The past two years have been the toughest in the store’s history, JR said. The coronavirus pandemic and recent inventory shortages have made acquiring inventory much more difficult than before.
“We sell to third generation families…when COVID hit, we were selling bikes in Kansas City, Rapid City, Denver, Casper.”
People who live in town and have frequented Sonny’s for decades have recommended the store to their out-of-town children looking for specific products.
It so happened that the Bresters had everything they needed, but the store was still suffering from difficulties like the others.
“The first part of COVID, when they shut down the world, I had just signed with another company and we had all of our spring orders in stock…all of a sudden they shut us down. We went ten days and we didn’t turn $100,” JR said. ” I did not sleep. We couldn’t eat that stuff. We didn’t know what we were going to do. Then all of a sudden people went crazy, I guess, and they just had to get out. We sold an entire year’s worth of inventory in three months.
They weren’t able to replace their inventory, so it was just a normal year for sales. These few months in 2020, however, broke records.
The family has also suffered personal tragedies since that time. JR’s mother, Colleen, has always been a familiar and friendly face among shoppers. She died in July 2021 at the age of 79.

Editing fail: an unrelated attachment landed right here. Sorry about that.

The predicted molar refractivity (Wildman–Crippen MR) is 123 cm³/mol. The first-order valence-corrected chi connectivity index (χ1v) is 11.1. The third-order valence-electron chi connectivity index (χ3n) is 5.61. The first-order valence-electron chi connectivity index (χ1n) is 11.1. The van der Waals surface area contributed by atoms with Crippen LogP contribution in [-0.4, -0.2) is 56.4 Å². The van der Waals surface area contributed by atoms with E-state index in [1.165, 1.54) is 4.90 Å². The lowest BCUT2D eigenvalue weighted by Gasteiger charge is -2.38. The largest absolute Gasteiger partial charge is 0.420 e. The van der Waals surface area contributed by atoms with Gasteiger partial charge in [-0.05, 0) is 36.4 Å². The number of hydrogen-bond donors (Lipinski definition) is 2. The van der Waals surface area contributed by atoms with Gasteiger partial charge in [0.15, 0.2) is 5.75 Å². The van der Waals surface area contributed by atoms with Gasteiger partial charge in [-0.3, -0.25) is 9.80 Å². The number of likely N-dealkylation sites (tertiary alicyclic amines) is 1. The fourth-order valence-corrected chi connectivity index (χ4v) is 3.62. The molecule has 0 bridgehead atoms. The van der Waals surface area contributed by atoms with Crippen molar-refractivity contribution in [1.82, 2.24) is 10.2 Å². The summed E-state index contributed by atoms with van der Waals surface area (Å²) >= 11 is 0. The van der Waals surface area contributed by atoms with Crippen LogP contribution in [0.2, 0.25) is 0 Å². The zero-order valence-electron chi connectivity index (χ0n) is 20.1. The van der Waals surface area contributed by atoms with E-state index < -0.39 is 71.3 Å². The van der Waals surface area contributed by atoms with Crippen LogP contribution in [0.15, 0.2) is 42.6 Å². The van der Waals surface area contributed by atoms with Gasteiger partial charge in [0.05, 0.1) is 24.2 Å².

Four months later, JR’s daughter, Sydnee, was killed in a plane crash. She was only 19 years old.
“I closed,” JR said. “I didn’t even know if I was going to reopen. I threw him in his lap (to Justin) and said, ‘Decisions are going to be based on you from now on. What are we going to do?’ And he said, ‘We have to do 50.’ “
So, after a few weeks for the family to process their grief, Sonny’s Bike Shop has reopened.
“It’s good that I had something to go to, where I had to go, to take responsibility for it,” JR said. “Some days I said, ‘I don’t want to be here’, but there is a healing process. The clientele seems to contribute to this.